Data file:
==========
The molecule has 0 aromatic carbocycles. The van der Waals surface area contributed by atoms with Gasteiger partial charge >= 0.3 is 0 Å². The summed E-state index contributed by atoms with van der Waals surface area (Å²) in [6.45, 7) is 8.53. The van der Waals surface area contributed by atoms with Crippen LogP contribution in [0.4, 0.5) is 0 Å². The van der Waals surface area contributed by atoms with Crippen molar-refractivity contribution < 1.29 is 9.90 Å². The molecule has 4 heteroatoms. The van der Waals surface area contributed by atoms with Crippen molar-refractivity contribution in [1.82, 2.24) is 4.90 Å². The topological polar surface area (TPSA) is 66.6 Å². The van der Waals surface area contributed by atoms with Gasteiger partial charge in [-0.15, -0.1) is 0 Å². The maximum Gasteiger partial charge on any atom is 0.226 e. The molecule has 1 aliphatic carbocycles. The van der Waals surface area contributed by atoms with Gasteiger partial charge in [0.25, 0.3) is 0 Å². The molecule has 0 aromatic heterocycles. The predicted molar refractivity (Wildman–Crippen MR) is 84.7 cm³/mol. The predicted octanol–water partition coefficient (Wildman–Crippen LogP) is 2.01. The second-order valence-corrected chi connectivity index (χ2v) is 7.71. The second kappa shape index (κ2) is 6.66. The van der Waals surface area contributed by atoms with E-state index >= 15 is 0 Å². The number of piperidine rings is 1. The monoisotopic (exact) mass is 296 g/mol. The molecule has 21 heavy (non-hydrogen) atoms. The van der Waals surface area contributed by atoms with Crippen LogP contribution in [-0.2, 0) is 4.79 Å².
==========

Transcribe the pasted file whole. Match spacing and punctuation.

The molecule has 0 aromatic carbocycles. The van der Waals surface area contributed by atoms with Gasteiger partial charge >= 0.3 is 0 Å². The summed E-state index contributed by atoms with van der Waals surface area (Å²) in [6.45, 7) is 8.53. The van der Waals surface area contributed by atoms with Crippen LogP contribution in [0.4, 0.5) is 0 Å². The van der Waals surface area contributed by atoms with Crippen molar-refractivity contribution < 1.29 is 9.90 Å². The molecule has 4 heteroatoms. The van der Waals surface area contributed by atoms with Crippen molar-refractivity contribution in [1.82, 2.24) is 4.90 Å². The topological polar surface area (TPSA) is 66.6 Å². The van der Waals surface area contributed by atoms with Gasteiger partial charge in [-0.15, -0.1) is 0 Å². The maximum Gasteiger partial charge on any atom is 0.226 e. The molecule has 1 aliphatic carbocycles. The van der Waals surface area contributed by atoms with Gasteiger partial charge in [0.25, 0.3) is 0 Å². The molecule has 0 aromatic heterocycles. The predicted molar refractivity (Wildman–Crippen MR) is 84.7 cm³/mol. The predicted octanol–water partition coefficient (Wildman–Crippen LogP) is 2.01. The second-order valence-corrected chi connectivity index (χ2v) is 7.71. The second kappa shape index (κ2) is 6.66. The van der Waals surface area contributed by atoms with E-state index >= 15 is 0 Å². The number of piperidine rings is 1. The monoisotopic (exact) mass is 296 g/mol. The molecule has 21 heavy (non-hydrogen) atoms. The van der Waals surface area contributed by atoms with Crippen LogP contribution in [-0.2, 0) is 4.79 Å².